Skeletal myocytes (first section of the grey boxes) undergo the danger of disrupting their sarcolemma during eccentric contractions under physiological conditions. Mutations in genes that produce fragile membranes and those that encode repair proteins are prone to membrane disruptions. Cardiac myocytes (second section) are also subjected to membrane disruptions during contraction, but during myocardial infarction the sarcolemma becomes subjected to injury. Pore-mediated injuries can affect all cell types. Under physiological conditions pores are formed by complement proteins produced by dendritic cells, as these arrange into the membrane attack complex. Under pathological contexts, toxins released from pore-forming bacteria damage membranes (third section). From a physiological background, age-dependent changes in the membranes of neurons drive loss of integrity. This phenomenon is also seen in brain injury and neurodegenerative diseases (such as Alzheimer’s disease and Parkinson’s disease) (fourth section). Cells that migrate through dense tissue also compromise their membranes. This includes fibroblasts and dendritic cells as they migrate through extracellular matrices and into blood vessels, as well as cancer cells during metastasis (fifth section). Irrespective of the source of damage, all injuries result in an abnormal influx of calcium into the intracellular space. This drives membrane repair mechanisms, which consist of membrane replacement and fusion strategies (e.g. exocytosis-mediated fusion of lysosomes with the damaged plasma membrane for patch repair or tension relief), removal of damaged membrane (including ectosome shedding or endocytosis-mediated repair), or protein-centric repair mechanisms (e.g. formation of 2D arrays by repair proteins to promote wound constriction).

In exocytosis-mediated repair, intracellular membrane sources (including endosomes12, enlargeosomes13, reserve/secretory granules14,15 or, more commonly, lysosomes12,16,17,18,19,20,21,22,23,24,25) fuse with the PM. Early studies were limited to endothelial cells26, fibroblasts20,24,25,26,27,28 and sea urchin eggs14,27,29, questioning the existence of this repair mechanism in other cell types. However, more recent studies have reported lysosome-mediated repair in muscle cells23,30,31,32,33, astrocytes22 and macrophages21. The fusion can occur at or close by to the PM wound site, for patch repair or tension relief, respectively. The former model results in a continuous membrane over the wound site1,14,27, while the tension-reduction model reduces tension in the wound area, thus bringing the membrane edges closer together to promote subsequent resealing1,34. Repair by patch formation is believed to resolve large wounds, while the tension relief mechanism may be activated by smaller wounds7. The underlying mechanism is triggered by molecular sensors that detect the injury and is followed by the nucleation of intracellular vesicles at the injury site and subsequent fusion14,30. Proteins involved include: SNARE proteins14, dysferlin15,32,35 and Annexin (ANX) A115,36.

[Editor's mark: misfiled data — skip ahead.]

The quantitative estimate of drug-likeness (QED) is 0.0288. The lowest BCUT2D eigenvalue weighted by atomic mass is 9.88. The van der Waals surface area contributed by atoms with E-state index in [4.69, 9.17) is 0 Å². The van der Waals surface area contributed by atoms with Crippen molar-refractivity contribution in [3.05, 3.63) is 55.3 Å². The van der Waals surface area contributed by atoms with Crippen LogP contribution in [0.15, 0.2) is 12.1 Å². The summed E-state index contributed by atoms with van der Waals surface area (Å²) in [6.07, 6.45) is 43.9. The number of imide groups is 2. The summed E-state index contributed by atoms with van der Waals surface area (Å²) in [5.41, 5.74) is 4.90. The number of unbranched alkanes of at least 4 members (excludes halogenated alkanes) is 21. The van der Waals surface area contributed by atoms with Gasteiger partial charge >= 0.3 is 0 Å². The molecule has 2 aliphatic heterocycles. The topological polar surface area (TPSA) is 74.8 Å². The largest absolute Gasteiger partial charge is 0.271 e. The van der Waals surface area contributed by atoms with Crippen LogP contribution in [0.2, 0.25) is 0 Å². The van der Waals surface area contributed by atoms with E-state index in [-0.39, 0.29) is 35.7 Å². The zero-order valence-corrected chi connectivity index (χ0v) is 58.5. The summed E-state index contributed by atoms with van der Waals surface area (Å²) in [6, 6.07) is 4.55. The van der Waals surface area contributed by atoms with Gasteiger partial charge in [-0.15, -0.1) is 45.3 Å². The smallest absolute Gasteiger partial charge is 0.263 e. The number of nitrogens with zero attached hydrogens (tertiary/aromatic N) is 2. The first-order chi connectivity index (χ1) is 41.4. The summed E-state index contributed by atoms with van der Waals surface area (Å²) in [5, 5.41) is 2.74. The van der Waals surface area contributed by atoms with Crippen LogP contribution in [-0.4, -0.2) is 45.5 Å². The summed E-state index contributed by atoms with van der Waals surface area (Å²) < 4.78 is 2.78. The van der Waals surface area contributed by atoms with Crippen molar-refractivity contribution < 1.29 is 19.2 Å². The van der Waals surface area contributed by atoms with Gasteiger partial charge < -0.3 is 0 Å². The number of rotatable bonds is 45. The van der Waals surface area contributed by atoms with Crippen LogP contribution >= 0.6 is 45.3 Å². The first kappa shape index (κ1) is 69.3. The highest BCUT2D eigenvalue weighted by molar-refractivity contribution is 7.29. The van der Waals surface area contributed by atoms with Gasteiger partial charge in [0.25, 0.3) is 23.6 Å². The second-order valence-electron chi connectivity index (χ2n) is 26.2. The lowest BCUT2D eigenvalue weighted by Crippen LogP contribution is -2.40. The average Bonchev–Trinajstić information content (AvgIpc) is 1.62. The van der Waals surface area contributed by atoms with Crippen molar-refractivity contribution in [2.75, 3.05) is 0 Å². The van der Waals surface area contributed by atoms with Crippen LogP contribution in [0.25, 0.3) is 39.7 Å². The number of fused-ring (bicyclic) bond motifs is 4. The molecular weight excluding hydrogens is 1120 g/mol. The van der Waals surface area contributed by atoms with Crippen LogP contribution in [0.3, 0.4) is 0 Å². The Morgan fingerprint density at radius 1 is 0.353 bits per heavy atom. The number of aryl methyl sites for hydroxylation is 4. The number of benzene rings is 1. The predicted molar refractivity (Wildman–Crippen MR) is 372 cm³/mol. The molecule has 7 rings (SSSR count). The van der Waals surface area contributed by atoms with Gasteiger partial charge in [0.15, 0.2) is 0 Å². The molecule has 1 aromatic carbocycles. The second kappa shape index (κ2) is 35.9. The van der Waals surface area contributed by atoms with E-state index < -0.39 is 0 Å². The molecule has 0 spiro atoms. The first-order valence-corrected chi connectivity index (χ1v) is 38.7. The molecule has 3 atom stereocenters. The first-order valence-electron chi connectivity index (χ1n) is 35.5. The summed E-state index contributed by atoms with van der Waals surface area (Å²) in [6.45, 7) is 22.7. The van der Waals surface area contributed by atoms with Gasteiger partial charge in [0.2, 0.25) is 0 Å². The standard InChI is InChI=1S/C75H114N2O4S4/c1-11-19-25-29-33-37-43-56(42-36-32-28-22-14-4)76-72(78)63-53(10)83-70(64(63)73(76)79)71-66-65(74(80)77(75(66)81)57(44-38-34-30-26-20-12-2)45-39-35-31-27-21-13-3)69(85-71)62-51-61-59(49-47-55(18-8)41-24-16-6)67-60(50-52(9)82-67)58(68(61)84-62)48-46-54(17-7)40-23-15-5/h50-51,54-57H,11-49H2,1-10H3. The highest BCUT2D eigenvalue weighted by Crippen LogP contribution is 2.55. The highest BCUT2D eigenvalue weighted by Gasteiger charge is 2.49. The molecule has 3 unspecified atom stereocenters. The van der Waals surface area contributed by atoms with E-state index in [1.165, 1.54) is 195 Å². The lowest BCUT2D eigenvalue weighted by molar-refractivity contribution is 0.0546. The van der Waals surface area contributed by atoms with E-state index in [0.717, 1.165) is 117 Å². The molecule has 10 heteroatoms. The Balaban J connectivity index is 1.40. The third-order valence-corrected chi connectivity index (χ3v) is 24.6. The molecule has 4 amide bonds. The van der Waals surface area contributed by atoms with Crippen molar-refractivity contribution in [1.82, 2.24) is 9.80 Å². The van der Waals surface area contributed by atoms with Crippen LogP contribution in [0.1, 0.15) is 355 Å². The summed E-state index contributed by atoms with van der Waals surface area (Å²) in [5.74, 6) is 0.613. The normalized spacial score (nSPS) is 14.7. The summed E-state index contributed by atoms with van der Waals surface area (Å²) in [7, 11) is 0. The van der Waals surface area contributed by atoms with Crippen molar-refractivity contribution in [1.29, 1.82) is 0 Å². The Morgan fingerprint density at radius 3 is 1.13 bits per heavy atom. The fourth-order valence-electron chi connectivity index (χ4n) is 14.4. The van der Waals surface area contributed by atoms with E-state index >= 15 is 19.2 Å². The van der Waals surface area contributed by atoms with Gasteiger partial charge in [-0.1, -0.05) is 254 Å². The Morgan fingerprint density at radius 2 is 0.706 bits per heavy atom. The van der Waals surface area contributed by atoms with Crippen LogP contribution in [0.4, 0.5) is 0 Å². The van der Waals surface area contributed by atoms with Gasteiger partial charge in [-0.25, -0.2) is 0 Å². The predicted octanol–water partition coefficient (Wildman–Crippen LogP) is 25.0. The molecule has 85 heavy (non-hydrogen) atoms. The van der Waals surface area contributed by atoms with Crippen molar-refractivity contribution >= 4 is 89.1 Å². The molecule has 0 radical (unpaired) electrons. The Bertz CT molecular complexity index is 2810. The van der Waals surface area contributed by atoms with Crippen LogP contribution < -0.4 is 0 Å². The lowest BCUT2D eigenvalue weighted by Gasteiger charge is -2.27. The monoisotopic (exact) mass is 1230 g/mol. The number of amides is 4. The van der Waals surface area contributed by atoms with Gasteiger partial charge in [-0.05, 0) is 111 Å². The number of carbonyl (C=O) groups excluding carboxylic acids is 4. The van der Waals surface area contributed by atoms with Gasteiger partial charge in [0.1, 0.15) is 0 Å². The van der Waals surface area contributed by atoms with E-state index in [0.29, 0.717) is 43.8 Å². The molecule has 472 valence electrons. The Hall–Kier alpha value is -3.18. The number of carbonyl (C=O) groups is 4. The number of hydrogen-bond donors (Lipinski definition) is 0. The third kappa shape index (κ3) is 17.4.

The literature remains controversial as to whether lysosome-exocytosis PM repair is a biologically relevant repair mechanism across cell types. Conceptually multiple questions remain unanswered (reviewed in ref. 37) and direct visualisation of lysosomal-exocytosis repair has only been recently achieved in Xenopus oocytes15. It is questionable whether injury-activated exocytosis of lysosomes (and other intracellular membrane sources) can meet the spatiotemporal needs required for efficient repair. Firstly, most lysosomes are perinuclear, thus injury sites at the cell periphery (e.g. cellular protrusions) are largely devoid of lysosomes16,38. Secondly, long-distance intracellular trafficking of bulky lysosomes from the perinuclear zone to the periphery is largely microtubular-based39, although there are some reports of actin-dependent, microtubule-independent transport40. These mechanisms of active transport are expected to be relative slow16, surpassing the second to sub-second window required for efficient repair39,40. Taken together, some argue that it is unlikely that a sufficient number of lysosomes will be locally available for PM repair16,25. These underlying reasons could explain why some studies argue that inhibition of lysosomal repair did not significantly affect the overall outcome of PM repair16,41. On the other hand, the opposite scenario has also been reported17 and both conventional lysosomes18,42 and peripheral (membrane proximal) lysosomes12,25,43 have been implicated in repair (although more recent studies reporting lysosomal-mediated repair favour the peripheral lysosomal hypothesis). Live-imaging-based studies report fusion of the endosomal/lysosomal compartment with the PM within seconds26 and 1–2 min12 post-injury, while smaller intracellular membrane sources that migrate faster39,40 and/or may be locally available in the cortical actin cytoskeleton (such as reserve/secretory granules) fuse in the second range14,15.